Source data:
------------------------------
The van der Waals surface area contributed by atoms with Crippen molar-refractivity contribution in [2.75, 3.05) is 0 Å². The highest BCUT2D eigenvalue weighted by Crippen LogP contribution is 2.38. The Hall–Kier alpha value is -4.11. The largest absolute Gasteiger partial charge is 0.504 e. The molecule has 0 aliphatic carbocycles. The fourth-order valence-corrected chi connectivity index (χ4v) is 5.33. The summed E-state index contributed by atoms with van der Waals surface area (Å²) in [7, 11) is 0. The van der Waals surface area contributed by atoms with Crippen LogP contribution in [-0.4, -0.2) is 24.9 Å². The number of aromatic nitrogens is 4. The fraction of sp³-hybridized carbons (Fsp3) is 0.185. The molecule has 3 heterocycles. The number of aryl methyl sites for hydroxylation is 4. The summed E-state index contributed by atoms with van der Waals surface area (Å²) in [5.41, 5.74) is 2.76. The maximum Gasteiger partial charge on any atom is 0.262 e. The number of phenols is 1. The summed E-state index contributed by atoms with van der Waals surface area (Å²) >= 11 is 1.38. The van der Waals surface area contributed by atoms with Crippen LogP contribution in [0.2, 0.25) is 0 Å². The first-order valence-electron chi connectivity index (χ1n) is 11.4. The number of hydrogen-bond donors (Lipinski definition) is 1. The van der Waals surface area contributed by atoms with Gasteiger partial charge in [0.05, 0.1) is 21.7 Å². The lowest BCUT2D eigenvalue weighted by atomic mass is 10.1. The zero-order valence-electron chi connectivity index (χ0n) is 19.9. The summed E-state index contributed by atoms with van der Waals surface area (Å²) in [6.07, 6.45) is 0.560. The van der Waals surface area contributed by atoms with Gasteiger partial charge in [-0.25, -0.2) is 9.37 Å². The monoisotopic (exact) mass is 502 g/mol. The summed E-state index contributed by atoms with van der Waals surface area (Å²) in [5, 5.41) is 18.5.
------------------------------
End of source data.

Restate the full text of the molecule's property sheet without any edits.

The van der Waals surface area contributed by atoms with Crippen molar-refractivity contribution in [2.75, 3.05) is 0 Å². The highest BCUT2D eigenvalue weighted by Crippen LogP contribution is 2.38. The Hall–Kier alpha value is -4.11. The largest absolute Gasteiger partial charge is 0.504 e. The molecule has 0 aliphatic carbocycles. The fourth-order valence-corrected chi connectivity index (χ4v) is 5.33. The summed E-state index contributed by atoms with van der Waals surface area (Å²) in [7, 11) is 0. The van der Waals surface area contributed by atoms with Crippen LogP contribution in [-0.4, -0.2) is 24.9 Å². The number of aromatic nitrogens is 4. The fraction of sp³-hybridized carbons (Fsp3) is 0.185. The molecule has 3 heterocycles. The number of aryl methyl sites for hydroxylation is 4. The summed E-state index contributed by atoms with van der Waals surface area (Å²) in [5.41, 5.74) is 2.76. The maximum Gasteiger partial charge on any atom is 0.262 e. The number of phenols is 1. The summed E-state index contributed by atoms with van der Waals surface area (Å²) >= 11 is 1.38. The van der Waals surface area contributed by atoms with Crippen LogP contribution in [0.2, 0.25) is 0 Å². The first-order valence-electron chi connectivity index (χ1n) is 11.4. The number of hydrogen-bond donors (Lipinski definition) is 1. The van der Waals surface area contributed by atoms with Gasteiger partial charge in [0.05, 0.1) is 21.7 Å². The lowest BCUT2D eigenvalue weighted by atomic mass is 10.1. The zero-order valence-electron chi connectivity index (χ0n) is 19.9. The summed E-state index contributed by atoms with van der Waals surface area (Å²) in [6.07, 6.45) is 0.560. The van der Waals surface area contributed by atoms with Gasteiger partial charge in [-0.25, -0.2) is 9.37 Å². The monoisotopic (exact) mass is 502 g/mol. The summed E-state index contributed by atoms with van der Waals surface area (Å²) in [5, 5.41) is 18.5.